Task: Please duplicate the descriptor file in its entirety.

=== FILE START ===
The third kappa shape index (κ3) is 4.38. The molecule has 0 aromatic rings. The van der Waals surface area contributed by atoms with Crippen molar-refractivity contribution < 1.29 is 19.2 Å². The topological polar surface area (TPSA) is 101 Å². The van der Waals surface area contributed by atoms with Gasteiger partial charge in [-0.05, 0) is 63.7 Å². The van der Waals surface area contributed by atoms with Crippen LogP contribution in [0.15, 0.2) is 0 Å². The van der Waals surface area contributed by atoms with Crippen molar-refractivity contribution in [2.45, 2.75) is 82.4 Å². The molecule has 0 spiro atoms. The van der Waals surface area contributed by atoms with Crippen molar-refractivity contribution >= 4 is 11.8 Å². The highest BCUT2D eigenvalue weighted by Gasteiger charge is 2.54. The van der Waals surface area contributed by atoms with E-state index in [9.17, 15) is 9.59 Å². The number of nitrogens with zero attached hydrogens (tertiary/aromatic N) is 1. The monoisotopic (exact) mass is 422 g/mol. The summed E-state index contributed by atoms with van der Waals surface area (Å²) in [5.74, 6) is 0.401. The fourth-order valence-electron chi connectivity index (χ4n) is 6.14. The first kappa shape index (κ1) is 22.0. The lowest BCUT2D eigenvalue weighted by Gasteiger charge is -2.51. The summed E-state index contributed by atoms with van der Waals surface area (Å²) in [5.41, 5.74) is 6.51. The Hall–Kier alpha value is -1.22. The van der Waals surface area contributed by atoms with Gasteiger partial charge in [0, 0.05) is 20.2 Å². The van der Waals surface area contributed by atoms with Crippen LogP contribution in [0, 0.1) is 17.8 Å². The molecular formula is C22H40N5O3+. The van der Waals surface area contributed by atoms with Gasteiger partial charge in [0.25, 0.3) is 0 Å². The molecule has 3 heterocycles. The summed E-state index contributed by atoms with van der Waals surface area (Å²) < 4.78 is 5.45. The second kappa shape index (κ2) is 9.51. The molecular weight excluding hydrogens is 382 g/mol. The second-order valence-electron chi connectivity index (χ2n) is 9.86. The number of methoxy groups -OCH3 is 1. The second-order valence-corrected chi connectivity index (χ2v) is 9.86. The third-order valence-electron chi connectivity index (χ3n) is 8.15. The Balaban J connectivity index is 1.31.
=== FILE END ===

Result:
The third kappa shape index (κ3) is 4.38. The molecule has 0 aromatic rings. The van der Waals surface area contributed by atoms with Crippen molar-refractivity contribution < 1.29 is 19.2 Å². The topological polar surface area (TPSA) is 101 Å². The van der Waals surface area contributed by atoms with Gasteiger partial charge in [-0.05, 0) is 63.7 Å². The van der Waals surface area contributed by atoms with Crippen LogP contribution in [0.15, 0.2) is 0 Å². The van der Waals surface area contributed by atoms with Crippen molar-refractivity contribution in [2.45, 2.75) is 82.4 Å². The molecule has 0 spiro atoms. The van der Waals surface area contributed by atoms with Crippen molar-refractivity contribution >= 4 is 11.8 Å². The highest BCUT2D eigenvalue weighted by Gasteiger charge is 2.54. The van der Waals surface area contributed by atoms with E-state index in [9.17, 15) is 9.59 Å². The number of nitrogens with zero attached hydrogens (tertiary/aromatic N) is 1. The monoisotopic (exact) mass is 422 g/mol. The summed E-state index contributed by atoms with van der Waals surface area (Å²) in [5.74, 6) is 0.401. The fourth-order valence-electron chi connectivity index (χ4n) is 6.14. The first kappa shape index (κ1) is 22.0. The lowest BCUT2D eigenvalue weighted by Gasteiger charge is -2.51. The summed E-state index contributed by atoms with van der Waals surface area (Å²) in [5.41, 5.74) is 6.51. The Hall–Kier alpha value is -1.22. The van der Waals surface area contributed by atoms with Gasteiger partial charge in [0, 0.05) is 20.2 Å². The van der Waals surface area contributed by atoms with Crippen LogP contribution in [0, 0.1) is 17.8 Å². The molecular formula is C22H40N5O3+. The van der Waals surface area contributed by atoms with Gasteiger partial charge in [0.25, 0.3) is 0 Å². The molecule has 3 heterocycles. The summed E-state index contributed by atoms with van der Waals surface area (Å²) < 4.78 is 5.45. The second kappa shape index (κ2) is 9.51. The molecular weight excluding hydrogens is 382 g/mol. The second-order valence-electron chi connectivity index (χ2n) is 9.86. The number of methoxy groups -OCH3 is 1. The second-order valence-corrected chi connectivity index (χ2v) is 9.86. The third-order valence-electron chi connectivity index (χ3n) is 8.15. The Balaban J connectivity index is 1.31.